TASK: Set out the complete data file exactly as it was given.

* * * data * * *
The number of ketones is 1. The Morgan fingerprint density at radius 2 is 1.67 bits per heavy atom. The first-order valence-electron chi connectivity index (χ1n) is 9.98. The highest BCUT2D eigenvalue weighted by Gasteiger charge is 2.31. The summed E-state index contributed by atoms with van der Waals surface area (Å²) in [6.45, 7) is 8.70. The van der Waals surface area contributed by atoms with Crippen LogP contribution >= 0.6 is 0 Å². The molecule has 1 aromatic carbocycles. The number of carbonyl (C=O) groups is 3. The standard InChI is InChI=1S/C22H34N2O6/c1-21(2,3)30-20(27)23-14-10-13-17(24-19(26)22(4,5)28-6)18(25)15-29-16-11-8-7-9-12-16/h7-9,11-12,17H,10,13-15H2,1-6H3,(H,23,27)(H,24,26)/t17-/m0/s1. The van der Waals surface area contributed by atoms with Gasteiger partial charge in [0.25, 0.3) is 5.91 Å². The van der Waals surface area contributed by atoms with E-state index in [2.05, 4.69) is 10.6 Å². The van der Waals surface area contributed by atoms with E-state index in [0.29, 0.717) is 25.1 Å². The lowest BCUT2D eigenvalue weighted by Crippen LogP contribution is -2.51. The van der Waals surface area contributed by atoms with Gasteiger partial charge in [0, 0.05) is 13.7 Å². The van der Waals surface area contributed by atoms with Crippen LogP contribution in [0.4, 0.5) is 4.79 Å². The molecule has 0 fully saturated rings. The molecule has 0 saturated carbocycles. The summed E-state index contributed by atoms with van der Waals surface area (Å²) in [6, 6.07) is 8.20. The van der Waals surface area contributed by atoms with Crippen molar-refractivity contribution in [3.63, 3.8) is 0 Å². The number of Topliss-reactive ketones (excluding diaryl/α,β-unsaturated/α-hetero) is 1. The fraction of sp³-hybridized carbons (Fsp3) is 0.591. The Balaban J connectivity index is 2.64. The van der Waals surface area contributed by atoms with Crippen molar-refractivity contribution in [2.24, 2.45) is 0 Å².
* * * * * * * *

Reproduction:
The number of ketones is 1. The Morgan fingerprint density at radius 2 is 1.67 bits per heavy atom. The first-order valence-electron chi connectivity index (χ1n) is 9.98. The highest BCUT2D eigenvalue weighted by Gasteiger charge is 2.31. The summed E-state index contributed by atoms with van der Waals surface area (Å²) in [6.45, 7) is 8.70. The van der Waals surface area contributed by atoms with Crippen LogP contribution >= 0.6 is 0 Å². The molecule has 1 aromatic carbocycles. The number of carbonyl (C=O) groups is 3. The standard InChI is InChI=1S/C22H34N2O6/c1-21(2,3)30-20(27)23-14-10-13-17(24-19(26)22(4,5)28-6)18(25)15-29-16-11-8-7-9-12-16/h7-9,11-12,17H,10,13-15H2,1-6H3,(H,23,27)(H,24,26)/t17-/m0/s1. The van der Waals surface area contributed by atoms with Gasteiger partial charge in [0.25, 0.3) is 5.91 Å². The van der Waals surface area contributed by atoms with E-state index in [2.05, 4.69) is 10.6 Å². The van der Waals surface area contributed by atoms with E-state index in [0.29, 0.717) is 25.1 Å². The lowest BCUT2D eigenvalue weighted by Crippen LogP contribution is -2.51. The van der Waals surface area contributed by atoms with Gasteiger partial charge in [0, 0.05) is 13.7 Å². The van der Waals surface area contributed by atoms with Crippen LogP contribution in [0.4, 0.5) is 4.79 Å². The molecule has 0 fully saturated rings. The molecule has 0 saturated carbocycles. The summed E-state index contributed by atoms with van der Waals surface area (Å²) in [6, 6.07) is 8.20. The van der Waals surface area contributed by atoms with Crippen molar-refractivity contribution in [3.63, 3.8) is 0 Å². The number of Topliss-reactive ketones (excluding diaryl/α,β-unsaturated/α-hetero) is 1. The fraction of sp³-hybridized carbons (Fsp3) is 0.591. The Balaban J connectivity index is 2.64. The van der Waals surface area contributed by atoms with Crippen molar-refractivity contribution in [2.24, 2.45) is 0 Å².